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Morning Briefing

Forget aces, a swan song seems likely

June 28, 2007|Robyn Norwood | Times Staff Writer

Maria Sharapova probably never had an ugly-duckling moment in her life, but she is getting a lot of attention at Wimbledon for the fluttering white tennis dress she describes as "Swan Lake-inspired."

Sharapova sounded slightly less elegant after learning a hawk is kept at the All England Club to control pigeons.

"A hawk?" she said. "Does the hawk usually bite the swan? I don't know, does it? Jesus, I might have to cut those pleats away."

The British papers, naturally, had a field day, especially after the 2004 Wimbledon champion had to work a little harder than expected in the second set of her first-round match.

"It is when the Siberian starts to feel a bit more tense that she ups the volume of her shrieks, grunts and other assorted noises," the Telegraph said. "She sounded less like a swan, more like an angry parakeet."

Trivia time

Of the following five players -- Erick Dampier, Todd Fuller, Kerry Kittles, Steve Nash and Samaki Walker -- four were taken before Kobe Bryant was selected by Charlotte with the 13th pick overall in the 1996 NBA draft:

Which one was taken later?

He's no Pats fan

Gordon Johnston, a Florida high school teacher, had successfully challenged the frisking of fans as they enter Tampa Bay Buccaneers home games, arguing the action violated his constitutional protection against unreasonable searches.

But a federal appeals court overturned the decision this week, saying Johnston forfeited his right to challenge the constitutionality of the pat-downs when he consented to them.

The court also said Johnston was aware of the policy before entering the stadium, that tickets are merely "a revocable license to attend games," and noted that Johnston doesn't have a constitutional right to watch a football game.

Wait a second. Tampa Bay was 4-12. Was that football?

Bawl four

That was the back-page headline in the New York Post after Yankees pitcher Scott Proctor walked in the winning run in the ninth inning of a 3-2 loss Tuesday at Baltimore.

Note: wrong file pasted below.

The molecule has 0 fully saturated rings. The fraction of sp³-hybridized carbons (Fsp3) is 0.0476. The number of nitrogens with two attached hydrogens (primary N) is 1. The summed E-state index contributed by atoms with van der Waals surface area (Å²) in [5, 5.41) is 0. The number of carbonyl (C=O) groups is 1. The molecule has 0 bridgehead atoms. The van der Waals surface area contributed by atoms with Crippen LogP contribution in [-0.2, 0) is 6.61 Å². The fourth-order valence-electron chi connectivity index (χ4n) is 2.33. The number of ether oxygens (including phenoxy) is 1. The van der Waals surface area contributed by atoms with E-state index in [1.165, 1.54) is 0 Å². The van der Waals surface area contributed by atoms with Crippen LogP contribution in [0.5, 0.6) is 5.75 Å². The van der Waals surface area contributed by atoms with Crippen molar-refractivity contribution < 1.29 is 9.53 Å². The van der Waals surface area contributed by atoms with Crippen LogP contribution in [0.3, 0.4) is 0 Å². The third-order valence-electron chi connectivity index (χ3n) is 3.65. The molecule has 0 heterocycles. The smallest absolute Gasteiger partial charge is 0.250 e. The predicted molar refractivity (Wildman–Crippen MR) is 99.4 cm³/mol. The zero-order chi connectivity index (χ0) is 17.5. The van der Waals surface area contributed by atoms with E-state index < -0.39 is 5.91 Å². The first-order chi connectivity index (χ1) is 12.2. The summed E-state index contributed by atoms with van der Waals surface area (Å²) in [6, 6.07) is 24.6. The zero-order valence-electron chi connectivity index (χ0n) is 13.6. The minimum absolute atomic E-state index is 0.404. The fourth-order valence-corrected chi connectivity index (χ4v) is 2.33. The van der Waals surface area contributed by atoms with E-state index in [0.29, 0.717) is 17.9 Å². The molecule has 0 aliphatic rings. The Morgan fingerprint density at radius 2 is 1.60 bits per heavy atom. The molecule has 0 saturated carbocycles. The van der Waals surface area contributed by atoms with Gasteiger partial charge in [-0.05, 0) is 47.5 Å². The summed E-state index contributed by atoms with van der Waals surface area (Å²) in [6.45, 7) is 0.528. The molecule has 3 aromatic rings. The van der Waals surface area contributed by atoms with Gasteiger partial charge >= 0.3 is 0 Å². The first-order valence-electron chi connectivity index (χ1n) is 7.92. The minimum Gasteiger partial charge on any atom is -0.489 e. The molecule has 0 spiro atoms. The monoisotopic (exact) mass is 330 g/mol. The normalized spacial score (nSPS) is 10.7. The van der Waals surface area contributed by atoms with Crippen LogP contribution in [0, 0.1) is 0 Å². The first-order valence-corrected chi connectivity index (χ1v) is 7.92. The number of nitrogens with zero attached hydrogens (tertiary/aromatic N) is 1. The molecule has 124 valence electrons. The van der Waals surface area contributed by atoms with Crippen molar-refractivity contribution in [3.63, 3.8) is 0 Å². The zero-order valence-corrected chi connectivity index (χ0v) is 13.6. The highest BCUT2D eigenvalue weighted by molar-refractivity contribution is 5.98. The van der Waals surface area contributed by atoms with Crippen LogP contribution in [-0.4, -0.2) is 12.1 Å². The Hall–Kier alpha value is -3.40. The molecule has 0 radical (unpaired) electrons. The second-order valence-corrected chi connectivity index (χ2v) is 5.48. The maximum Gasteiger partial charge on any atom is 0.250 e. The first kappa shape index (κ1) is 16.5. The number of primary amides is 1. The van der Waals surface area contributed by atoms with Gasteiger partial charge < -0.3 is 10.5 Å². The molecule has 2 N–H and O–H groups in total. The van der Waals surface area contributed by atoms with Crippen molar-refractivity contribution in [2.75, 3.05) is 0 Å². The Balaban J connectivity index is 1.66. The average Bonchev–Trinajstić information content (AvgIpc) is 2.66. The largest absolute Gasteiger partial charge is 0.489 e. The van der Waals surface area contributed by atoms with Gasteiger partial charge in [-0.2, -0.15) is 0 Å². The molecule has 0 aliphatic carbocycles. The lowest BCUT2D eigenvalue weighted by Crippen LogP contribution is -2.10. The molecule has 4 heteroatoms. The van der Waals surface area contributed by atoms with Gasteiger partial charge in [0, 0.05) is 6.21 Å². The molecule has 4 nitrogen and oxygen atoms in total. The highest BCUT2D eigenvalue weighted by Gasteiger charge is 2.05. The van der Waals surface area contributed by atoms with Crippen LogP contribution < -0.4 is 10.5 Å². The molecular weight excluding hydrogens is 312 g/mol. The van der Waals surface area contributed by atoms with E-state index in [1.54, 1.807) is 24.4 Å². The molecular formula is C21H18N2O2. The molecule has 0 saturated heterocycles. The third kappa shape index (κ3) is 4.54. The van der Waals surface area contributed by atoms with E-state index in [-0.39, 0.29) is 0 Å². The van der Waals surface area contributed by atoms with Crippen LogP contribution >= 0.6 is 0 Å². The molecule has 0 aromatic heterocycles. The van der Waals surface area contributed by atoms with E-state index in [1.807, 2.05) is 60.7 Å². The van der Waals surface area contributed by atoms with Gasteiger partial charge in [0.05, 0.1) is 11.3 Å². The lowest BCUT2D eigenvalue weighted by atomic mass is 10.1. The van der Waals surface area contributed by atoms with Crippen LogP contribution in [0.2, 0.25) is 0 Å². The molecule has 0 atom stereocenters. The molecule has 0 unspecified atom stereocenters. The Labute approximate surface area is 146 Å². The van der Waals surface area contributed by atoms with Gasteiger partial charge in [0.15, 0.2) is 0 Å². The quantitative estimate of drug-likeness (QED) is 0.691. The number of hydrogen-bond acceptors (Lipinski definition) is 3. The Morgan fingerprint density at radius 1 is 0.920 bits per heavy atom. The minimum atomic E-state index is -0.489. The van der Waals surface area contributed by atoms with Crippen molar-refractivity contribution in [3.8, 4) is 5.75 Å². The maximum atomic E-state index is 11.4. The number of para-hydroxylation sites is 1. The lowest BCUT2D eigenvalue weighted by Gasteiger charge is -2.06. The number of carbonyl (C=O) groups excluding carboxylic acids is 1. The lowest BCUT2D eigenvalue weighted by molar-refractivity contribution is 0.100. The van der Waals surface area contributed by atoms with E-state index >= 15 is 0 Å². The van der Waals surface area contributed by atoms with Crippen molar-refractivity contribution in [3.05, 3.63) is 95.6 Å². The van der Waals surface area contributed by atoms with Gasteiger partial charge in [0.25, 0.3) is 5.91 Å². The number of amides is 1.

A walk-off walk.

You don't see that very often.

A syringe perhaps?

Barry Bonds has agreed to provide the Hall of Fame with a piece of memorabilia when he breaks Hank Aaron's record of 755 home runs.

Earlier, Bonds left it uncertain if he would donate anything to Cooperstown when he said, "I'm not worried about the Hall. I take care of me."

But an emissary sent by the Hall of Fame came away confident Bonds will donate an artifact to "share that milestone with the American people."

We don't get the feeling the American people are very interested.

But we really do feel bad about this

Bonds' son, Nikolai, a San Francisco Giants bat boy, tore two ankle ligaments in a pick-up basketball game last week and might not be in uniform when his father sets the record.

Nikolai, 17, has been wearing a walking boot in the clubhouse, and his recovery is expected to take two months.


The ever-waffling NCAA will reconsider its prudent decision to ban coaches from text-messaging recruits.

Based on the potential health-care savings if hundreds of eager young assistant coaches can avoid thumb surgery, we say the ban should stand.

Trivia answer

Nash. He was drafted 15th overall by Phoenix.

The others and their draft order: No. 8 Kittles, No. 9 Walker, No. 10 Dampier and No. 11 Fuller, who is no longer in the league and had a career average of 3.7 points.

And finally

Bruce Vaughan, a 50-year-old rookie on the Champions Tour, made two holes-in-ones Tuesday in separate rounds -- and found out with a phone call to his wife between rounds that the USGA called to let him know he had qualified for the U.S. Senior Open in Wisconsin.

"I guess I should have gone out and bought some lottery tickets last night," Vaughan said.

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